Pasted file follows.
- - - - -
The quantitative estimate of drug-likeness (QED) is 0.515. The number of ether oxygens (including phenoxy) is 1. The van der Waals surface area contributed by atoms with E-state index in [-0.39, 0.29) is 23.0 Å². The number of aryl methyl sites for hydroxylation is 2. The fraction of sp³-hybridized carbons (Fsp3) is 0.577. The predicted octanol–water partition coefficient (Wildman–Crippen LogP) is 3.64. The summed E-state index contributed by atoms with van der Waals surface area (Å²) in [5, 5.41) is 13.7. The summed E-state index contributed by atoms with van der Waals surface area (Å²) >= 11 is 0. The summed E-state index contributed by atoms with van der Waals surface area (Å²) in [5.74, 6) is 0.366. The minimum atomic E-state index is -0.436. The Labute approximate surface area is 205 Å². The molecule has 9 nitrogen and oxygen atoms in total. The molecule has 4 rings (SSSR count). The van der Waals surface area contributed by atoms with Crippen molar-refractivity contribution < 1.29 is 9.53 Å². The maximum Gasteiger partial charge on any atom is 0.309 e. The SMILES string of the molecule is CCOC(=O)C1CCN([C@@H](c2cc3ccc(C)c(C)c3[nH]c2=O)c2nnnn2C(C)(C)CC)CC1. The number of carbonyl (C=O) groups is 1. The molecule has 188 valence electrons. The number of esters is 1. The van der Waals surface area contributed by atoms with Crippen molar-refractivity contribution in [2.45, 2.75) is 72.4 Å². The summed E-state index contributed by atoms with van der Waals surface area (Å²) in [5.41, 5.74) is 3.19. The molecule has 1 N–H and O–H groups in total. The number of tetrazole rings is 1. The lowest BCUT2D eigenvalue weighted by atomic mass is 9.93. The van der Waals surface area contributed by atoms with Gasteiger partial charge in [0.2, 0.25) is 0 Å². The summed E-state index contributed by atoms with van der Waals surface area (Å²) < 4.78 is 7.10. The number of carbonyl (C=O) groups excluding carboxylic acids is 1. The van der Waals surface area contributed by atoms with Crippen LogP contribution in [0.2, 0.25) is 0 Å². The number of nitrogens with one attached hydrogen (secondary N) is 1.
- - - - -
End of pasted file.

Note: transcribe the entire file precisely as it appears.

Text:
The quantitative estimate of drug-likeness (QED) is 0.515. The number of ether oxygens (including phenoxy) is 1. The van der Waals surface area contributed by atoms with E-state index in [-0.39, 0.29) is 23.0 Å². The number of aryl methyl sites for hydroxylation is 2. The fraction of sp³-hybridized carbons (Fsp3) is 0.577. The predicted octanol–water partition coefficient (Wildman–Crippen LogP) is 3.64. The summed E-state index contributed by atoms with van der Waals surface area (Å²) in [5, 5.41) is 13.7. The summed E-state index contributed by atoms with van der Waals surface area (Å²) >= 11 is 0. The summed E-state index contributed by atoms with van der Waals surface area (Å²) in [5.74, 6) is 0.366. The minimum atomic E-state index is -0.436. The Labute approximate surface area is 205 Å². The molecule has 9 nitrogen and oxygen atoms in total. The molecule has 4 rings (SSSR count). The van der Waals surface area contributed by atoms with Crippen molar-refractivity contribution < 1.29 is 9.53 Å². The maximum Gasteiger partial charge on any atom is 0.309 e. The SMILES string of the molecule is CCOC(=O)C1CCN([C@@H](c2cc3ccc(C)c(C)c3[nH]c2=O)c2nnnn2C(C)(C)CC)CC1. The number of carbonyl (C=O) groups is 1. The molecule has 188 valence electrons. The number of esters is 1. The van der Waals surface area contributed by atoms with Crippen molar-refractivity contribution in [2.45, 2.75) is 72.4 Å². The summed E-state index contributed by atoms with van der Waals surface area (Å²) in [5.41, 5.74) is 3.19. The molecule has 1 N–H and O–H groups in total. The number of tetrazole rings is 1. The lowest BCUT2D eigenvalue weighted by atomic mass is 9.93. The van der Waals surface area contributed by atoms with Gasteiger partial charge in [0.2, 0.25) is 0 Å². The summed E-state index contributed by atoms with van der Waals surface area (Å²) < 4.78 is 7.10. The number of carbonyl (C=O) groups excluding carboxylic acids is 1. The van der Waals surface area contributed by atoms with Crippen LogP contribution in [0.2, 0.25) is 0 Å². The number of nitrogens with one attached hydrogen (secondary N) is 1.